The Labour Relations Act, No 66 of 1995 (LRA) regulates trade union membership and the powers of trade unions. Section 4(1)(b) of the LRA provides "every employee has the right to join a trade union, subject to its constitution". The courts have held that this section must be interpreted broadly in order to provide the most protection to vulnerable employees.

The fact that a trade union's constitution does not include a certain industry does not prevent an employee from that industry joining the union. Put differently, an employee who joins a trade union operating in a different industry will be a valid member of that trade union. The question then arises whether a union in this scenario would be able to obtain organisational rights in an industry which falls outside the ambit of its constitution?

Sections 21 and 22 of the LRA deal with, among other things, the referral of a dispute to the Commission for Conciliation, Mediation and Arbitration (CCMA) for organisational rights. If such a dispute remains unresolved at the CCMA, a certificate of non-resolution will be issued. At this point, the trade union has a choice to either refer the issue to arbitration or give 48 hours' notice and commence with protected strike action. Importantly, if the union elects to strike then the right to refer the dispute to arbitration falls away for a year.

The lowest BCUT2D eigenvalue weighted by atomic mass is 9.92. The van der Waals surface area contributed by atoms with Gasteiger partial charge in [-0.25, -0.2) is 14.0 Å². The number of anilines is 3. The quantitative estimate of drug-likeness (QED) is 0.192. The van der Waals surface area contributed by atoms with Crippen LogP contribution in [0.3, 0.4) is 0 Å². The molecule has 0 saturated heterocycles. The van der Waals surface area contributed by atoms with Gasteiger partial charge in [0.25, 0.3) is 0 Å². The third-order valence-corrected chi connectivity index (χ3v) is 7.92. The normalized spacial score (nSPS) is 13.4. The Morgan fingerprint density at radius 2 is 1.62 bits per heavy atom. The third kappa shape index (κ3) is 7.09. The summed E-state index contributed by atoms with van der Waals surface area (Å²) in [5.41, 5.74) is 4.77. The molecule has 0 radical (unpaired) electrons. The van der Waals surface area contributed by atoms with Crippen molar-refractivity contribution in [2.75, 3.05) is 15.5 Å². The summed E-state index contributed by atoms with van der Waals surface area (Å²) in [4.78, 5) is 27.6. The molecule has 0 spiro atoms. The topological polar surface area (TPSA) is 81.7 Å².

There has been an abundance of disputes referred to the CCMA in which trade unions seek organisational rights in an industry that falls outside the scope of their constitutions. See, for example, the cases of Food and Allied Workers Union v Wilmark (Pty) Ltd (1998) 19 ILJ 928 (CCMA) and CEPPWAWU v Pop Snacks [2009] 11 BALR 1156 (CCMA). In these cases, the CCMA has been reluctant to grant organisational rights to unions by way of arbitration awards.

While the previously mentioned cases dealt with disputes where the parties elected to go to arbitration, the case of Bidvest Food Service (Pty) Ltd v NUMSA C 946/2014) [2014] ZALCCT 58 (31 October 2014) involved the election to strike in a scenario where the employer's industry fell outside the scope of the union's constitution. The Labour Court was tasked with considering whether the union's right to strike was impeded by the provisions of its constitution. The Labour Court held that the right to strike for organisational rights is not limited by the bounds of the trade union's constitution provided that the dispute is about a genuine matter of mutual interest. While the outcome permits a trade union to call a strike to acquire organisational rights, this does not mean that they will necessarily be successful in acquiring those rights.

Employers should be cognisant of the decision in Bidvest as they may need contingency plans if trade unions come knocking at their doors for organisational rights.